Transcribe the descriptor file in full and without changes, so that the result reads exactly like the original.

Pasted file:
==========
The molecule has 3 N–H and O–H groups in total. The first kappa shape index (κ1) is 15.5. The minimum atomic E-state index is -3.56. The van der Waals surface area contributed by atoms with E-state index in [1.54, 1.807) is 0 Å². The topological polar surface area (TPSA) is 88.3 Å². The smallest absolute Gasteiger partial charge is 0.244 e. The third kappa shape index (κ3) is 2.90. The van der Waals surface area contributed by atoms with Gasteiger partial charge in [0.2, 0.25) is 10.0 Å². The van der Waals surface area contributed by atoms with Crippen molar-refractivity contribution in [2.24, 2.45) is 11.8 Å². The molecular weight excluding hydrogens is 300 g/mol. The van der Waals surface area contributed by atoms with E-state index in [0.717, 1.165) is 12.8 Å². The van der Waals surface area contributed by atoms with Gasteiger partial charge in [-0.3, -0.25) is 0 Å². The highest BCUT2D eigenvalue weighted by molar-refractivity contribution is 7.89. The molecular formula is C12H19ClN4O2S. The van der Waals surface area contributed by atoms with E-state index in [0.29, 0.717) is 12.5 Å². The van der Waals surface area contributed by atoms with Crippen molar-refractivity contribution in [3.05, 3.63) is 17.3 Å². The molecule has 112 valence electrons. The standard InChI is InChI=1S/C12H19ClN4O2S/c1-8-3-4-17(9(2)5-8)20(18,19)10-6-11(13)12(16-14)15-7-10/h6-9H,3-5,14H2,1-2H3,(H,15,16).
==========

The molecule has 3 N–H and O–H groups in total. The first kappa shape index (κ1) is 15.5. The minimum atomic E-state index is -3.56. The van der Waals surface area contributed by atoms with E-state index in [1.54, 1.807) is 0 Å². The topological polar surface area (TPSA) is 88.3 Å². The smallest absolute Gasteiger partial charge is 0.244 e. The third kappa shape index (κ3) is 2.90. The van der Waals surface area contributed by atoms with Gasteiger partial charge in [0.2, 0.25) is 10.0 Å². The van der Waals surface area contributed by atoms with Crippen molar-refractivity contribution in [2.24, 2.45) is 11.8 Å². The molecular weight excluding hydrogens is 300 g/mol. The van der Waals surface area contributed by atoms with E-state index in [0.717, 1.165) is 12.8 Å². The van der Waals surface area contributed by atoms with Gasteiger partial charge in [-0.3, -0.25) is 0 Å². The highest BCUT2D eigenvalue weighted by molar-refractivity contribution is 7.89. The molecular formula is C12H19ClN4O2S. The van der Waals surface area contributed by atoms with E-state index in [0.29, 0.717) is 12.5 Å². The van der Waals surface area contributed by atoms with Crippen molar-refractivity contribution in [3.05, 3.63) is 17.3 Å². The molecule has 112 valence electrons. The standard InChI is InChI=1S/C12H19ClN4O2S/c1-8-3-4-17(9(2)5-8)20(18,19)10-6-11(13)12(16-14)15-7-10/h6-9H,3-5,14H2,1-2H3,(H,15,16).